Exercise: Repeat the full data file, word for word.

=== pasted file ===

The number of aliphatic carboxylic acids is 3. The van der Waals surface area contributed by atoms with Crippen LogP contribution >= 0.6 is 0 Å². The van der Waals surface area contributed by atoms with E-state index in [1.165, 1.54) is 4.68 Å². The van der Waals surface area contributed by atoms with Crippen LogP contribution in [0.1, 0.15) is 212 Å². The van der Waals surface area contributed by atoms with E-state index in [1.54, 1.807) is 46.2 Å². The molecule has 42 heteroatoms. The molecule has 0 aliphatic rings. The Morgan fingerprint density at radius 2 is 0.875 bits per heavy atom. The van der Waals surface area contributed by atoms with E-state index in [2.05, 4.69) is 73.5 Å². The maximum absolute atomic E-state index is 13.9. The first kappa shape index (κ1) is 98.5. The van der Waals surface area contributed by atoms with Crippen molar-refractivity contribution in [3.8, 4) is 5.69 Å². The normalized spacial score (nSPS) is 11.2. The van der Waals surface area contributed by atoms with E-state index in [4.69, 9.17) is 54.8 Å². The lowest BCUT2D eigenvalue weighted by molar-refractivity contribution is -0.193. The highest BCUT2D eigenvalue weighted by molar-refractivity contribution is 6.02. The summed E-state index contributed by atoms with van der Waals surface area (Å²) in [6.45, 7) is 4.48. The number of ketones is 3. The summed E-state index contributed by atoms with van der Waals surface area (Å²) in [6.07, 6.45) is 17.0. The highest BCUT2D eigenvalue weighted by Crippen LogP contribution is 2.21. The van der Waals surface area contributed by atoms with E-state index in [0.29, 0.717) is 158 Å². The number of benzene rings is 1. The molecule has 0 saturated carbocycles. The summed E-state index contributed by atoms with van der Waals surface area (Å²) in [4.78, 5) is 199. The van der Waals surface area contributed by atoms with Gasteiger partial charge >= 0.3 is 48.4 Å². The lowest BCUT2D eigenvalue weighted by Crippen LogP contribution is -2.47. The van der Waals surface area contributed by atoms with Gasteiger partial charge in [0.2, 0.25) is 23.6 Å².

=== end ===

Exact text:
The number of aliphatic carboxylic acids is 3. The van der Waals surface area contributed by atoms with Crippen LogP contribution >= 0.6 is 0 Å². The van der Waals surface area contributed by atoms with E-state index in [1.165, 1.54) is 4.68 Å². The van der Waals surface area contributed by atoms with Crippen LogP contribution in [0.1, 0.15) is 212 Å². The van der Waals surface area contributed by atoms with E-state index in [1.54, 1.807) is 46.2 Å². The molecule has 42 heteroatoms. The molecule has 0 aliphatic rings. The Morgan fingerprint density at radius 2 is 0.875 bits per heavy atom. The van der Waals surface area contributed by atoms with E-state index in [2.05, 4.69) is 73.5 Å². The maximum absolute atomic E-state index is 13.9. The first kappa shape index (κ1) is 98.5. The van der Waals surface area contributed by atoms with Crippen molar-refractivity contribution in [3.8, 4) is 5.69 Å². The normalized spacial score (nSPS) is 11.2. The van der Waals surface area contributed by atoms with E-state index in [4.69, 9.17) is 54.8 Å². The lowest BCUT2D eigenvalue weighted by molar-refractivity contribution is -0.193. The highest BCUT2D eigenvalue weighted by molar-refractivity contribution is 6.02. The summed E-state index contributed by atoms with van der Waals surface area (Å²) in [6.45, 7) is 4.48. The number of ketones is 3. The summed E-state index contributed by atoms with van der Waals surface area (Å²) in [6.07, 6.45) is 17.0. The highest BCUT2D eigenvalue weighted by Crippen LogP contribution is 2.21. The van der Waals surface area contributed by atoms with E-state index in [0.29, 0.717) is 158 Å². The number of benzene rings is 1. The molecule has 0 saturated carbocycles. The summed E-state index contributed by atoms with van der Waals surface area (Å²) in [4.78, 5) is 199. The van der Waals surface area contributed by atoms with Gasteiger partial charge >= 0.3 is 48.4 Å². The lowest BCUT2D eigenvalue weighted by Crippen LogP contribution is -2.47. The van der Waals surface area contributed by atoms with Gasteiger partial charge in [0.2, 0.25) is 23.6 Å².